Childhood body mass index trajectories, adult-onset type 2 diabetes, and obesity-related cancers

Britt W Jensen, Julie Aarestrup, Kim Blond, Marit E Jørgensen, Andrew G Renehan, Dorte Vistisen, Jennifer L Baker

Research output: Contribution to journalJournal articleResearchpeer-review


BACKGROUND: Elevated childhood body mass index (BMI), commonly examined as a "once-only" value, increases the risk of cancer and type 2 diabetes (T2D) in adulthood. Continuous exposure to adiposity during childhood may further increase cancer risk. We examined whether longitudinal childhood BMI trajectories were associated with adult obesity-related cancer and the role of adult-onset T2D in these associations.

METHODS: Five sex-specific latent class BMI trajectories were generated for 301 927 children (149 325 girls) aged 6-15 years from the Copenhagen School Health Records Register. Information on obesity-related cancers and T2D was obtained from national health registers. Incidence rate ratios (IRR), cumulative incidences, and confidence intervals (CI) were estimated using Poisson regressions.

RESULTS: Compared with the average childhood BMI trajectory (containing approximately 40% of individuals), the rate of obesity-related cancer (excluding breast cancer) increased with higher childhood BMI trajectories among women. The highest rates occurred in the overweight (IRR = 1.27, 95% CI = 1.17 to 1.38) and obesity (IRR = 1.79, 95% CI = 1.53 to 2.08) BMI trajectories. Similar patterns were observed among men. In contrast, women with the obesity childhood BMI trajectory had the lowest rate of pre- and postmenopausal breast cancer (IRR = 0.59, 95% CI = 0.43 to 0.80, and IRR = 0.41, 95% CI = 0.30 to 0.57, respectively). For all trajectories, the cumulative risk of obesity-related cancer increased with adult-onset T2D.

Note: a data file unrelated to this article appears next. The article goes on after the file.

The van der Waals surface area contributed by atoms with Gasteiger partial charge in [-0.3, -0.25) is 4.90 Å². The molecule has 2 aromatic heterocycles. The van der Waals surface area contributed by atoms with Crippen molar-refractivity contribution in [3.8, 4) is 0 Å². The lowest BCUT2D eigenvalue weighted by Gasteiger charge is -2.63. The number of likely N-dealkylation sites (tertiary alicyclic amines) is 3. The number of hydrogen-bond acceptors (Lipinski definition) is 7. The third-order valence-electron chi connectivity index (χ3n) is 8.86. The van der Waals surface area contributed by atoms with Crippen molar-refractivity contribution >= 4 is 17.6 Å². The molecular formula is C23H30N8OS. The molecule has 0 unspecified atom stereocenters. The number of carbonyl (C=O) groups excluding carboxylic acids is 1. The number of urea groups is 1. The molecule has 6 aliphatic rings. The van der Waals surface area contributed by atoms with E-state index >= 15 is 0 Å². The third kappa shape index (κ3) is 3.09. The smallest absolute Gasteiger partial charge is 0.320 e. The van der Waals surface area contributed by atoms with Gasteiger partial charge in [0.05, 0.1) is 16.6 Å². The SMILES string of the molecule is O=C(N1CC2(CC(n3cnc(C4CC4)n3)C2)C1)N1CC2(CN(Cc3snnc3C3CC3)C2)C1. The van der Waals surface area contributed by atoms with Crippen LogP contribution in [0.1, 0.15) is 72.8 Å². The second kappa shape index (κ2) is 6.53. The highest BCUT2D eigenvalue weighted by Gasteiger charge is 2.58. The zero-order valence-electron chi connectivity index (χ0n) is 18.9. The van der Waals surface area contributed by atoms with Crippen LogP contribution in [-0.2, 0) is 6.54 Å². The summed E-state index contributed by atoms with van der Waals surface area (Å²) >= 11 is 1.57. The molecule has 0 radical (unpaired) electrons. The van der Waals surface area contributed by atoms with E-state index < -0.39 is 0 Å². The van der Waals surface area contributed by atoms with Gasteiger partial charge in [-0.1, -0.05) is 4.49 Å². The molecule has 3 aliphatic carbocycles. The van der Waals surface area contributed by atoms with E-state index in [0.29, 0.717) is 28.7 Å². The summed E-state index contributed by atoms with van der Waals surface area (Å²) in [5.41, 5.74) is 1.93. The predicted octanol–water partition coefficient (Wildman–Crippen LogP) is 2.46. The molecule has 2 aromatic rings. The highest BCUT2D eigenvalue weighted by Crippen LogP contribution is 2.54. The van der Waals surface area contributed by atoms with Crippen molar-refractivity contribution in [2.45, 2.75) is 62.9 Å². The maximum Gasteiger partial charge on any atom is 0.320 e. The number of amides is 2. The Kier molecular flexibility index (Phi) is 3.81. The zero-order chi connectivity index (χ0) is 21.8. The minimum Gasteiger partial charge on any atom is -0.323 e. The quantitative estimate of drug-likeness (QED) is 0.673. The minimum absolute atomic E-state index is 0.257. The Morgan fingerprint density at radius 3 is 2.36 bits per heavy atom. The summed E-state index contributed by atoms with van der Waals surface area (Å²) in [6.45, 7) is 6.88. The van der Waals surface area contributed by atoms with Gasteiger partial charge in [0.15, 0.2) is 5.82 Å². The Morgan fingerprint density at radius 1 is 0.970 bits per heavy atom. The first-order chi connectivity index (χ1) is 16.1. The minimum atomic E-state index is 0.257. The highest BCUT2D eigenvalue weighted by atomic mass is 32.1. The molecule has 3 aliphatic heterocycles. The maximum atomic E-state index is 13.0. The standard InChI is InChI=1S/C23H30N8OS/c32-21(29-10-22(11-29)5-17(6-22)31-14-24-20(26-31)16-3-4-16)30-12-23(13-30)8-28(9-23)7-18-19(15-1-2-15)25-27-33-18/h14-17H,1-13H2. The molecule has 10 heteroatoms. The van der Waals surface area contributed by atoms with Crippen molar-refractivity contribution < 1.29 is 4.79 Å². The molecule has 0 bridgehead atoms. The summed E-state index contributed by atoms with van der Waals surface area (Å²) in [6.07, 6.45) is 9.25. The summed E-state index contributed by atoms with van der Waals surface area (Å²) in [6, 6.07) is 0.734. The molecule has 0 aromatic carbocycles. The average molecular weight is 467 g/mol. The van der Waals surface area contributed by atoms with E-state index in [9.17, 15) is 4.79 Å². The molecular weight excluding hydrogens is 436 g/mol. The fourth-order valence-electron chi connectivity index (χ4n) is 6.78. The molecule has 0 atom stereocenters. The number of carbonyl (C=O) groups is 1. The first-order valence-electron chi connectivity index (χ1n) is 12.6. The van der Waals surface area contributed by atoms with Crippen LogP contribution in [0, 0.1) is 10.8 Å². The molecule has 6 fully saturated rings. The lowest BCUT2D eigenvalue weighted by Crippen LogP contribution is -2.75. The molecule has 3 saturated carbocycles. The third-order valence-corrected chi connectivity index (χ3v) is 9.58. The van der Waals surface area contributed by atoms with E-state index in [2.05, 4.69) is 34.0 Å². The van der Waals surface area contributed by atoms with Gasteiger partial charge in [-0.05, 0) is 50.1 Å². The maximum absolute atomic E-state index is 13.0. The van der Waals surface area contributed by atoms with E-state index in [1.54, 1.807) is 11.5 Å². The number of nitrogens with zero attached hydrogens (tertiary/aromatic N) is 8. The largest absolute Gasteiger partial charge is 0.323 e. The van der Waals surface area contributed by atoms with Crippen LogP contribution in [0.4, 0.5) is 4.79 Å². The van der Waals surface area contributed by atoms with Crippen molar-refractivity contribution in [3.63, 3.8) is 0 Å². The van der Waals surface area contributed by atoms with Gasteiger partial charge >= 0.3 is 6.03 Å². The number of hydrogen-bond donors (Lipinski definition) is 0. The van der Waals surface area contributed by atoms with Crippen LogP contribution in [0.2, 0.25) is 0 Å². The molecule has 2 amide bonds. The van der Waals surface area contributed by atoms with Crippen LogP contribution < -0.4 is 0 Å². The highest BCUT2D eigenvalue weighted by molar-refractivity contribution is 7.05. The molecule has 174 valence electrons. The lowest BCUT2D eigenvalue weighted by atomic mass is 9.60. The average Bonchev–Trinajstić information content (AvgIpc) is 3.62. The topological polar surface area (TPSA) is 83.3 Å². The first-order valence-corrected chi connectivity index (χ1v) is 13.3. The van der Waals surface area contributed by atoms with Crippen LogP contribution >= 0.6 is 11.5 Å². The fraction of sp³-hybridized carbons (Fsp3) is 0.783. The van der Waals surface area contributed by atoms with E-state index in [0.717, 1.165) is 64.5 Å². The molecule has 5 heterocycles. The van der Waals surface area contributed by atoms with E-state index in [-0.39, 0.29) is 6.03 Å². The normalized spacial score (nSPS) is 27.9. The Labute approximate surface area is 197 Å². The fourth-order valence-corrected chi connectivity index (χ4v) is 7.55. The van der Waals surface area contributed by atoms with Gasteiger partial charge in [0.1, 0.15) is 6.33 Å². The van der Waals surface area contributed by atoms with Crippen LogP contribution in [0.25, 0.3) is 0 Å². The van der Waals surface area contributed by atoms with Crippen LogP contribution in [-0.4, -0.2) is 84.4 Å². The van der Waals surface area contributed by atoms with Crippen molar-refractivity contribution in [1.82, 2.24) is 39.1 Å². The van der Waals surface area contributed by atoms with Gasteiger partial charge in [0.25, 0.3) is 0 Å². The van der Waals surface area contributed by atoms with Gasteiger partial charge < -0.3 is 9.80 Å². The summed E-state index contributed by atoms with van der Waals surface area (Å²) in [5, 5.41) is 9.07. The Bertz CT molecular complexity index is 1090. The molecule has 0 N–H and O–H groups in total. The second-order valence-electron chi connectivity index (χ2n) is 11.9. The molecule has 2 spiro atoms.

CONCLUSION: Consistent childhood overweight or obesity may increase the rates of adult obesity-related cancer and decrease the rates of breast cancer. Adult-onset T2D conferred additional risk for obesity-related cancer, but the effect did not differ across childhood BMI trajectories.

Original languageEnglish
JournalJournal of the National Cancer Institute
Issue number1
Pages (from-to)43-51
Publication statusPublished - 10. Jan 2023

Bibliographical note

© The Author(s) 2022. Published by Oxford University Press. All rights reserved. For permissions, please email:


  • Child
  • Male
  • Adult
  • Humans
  • Female
  • Body Mass Index
  • Diabetes Mellitus, Type 2/complications
  • Risk Factors
  • Pediatric Obesity/complications
  • Breast Neoplasms/epidemiology


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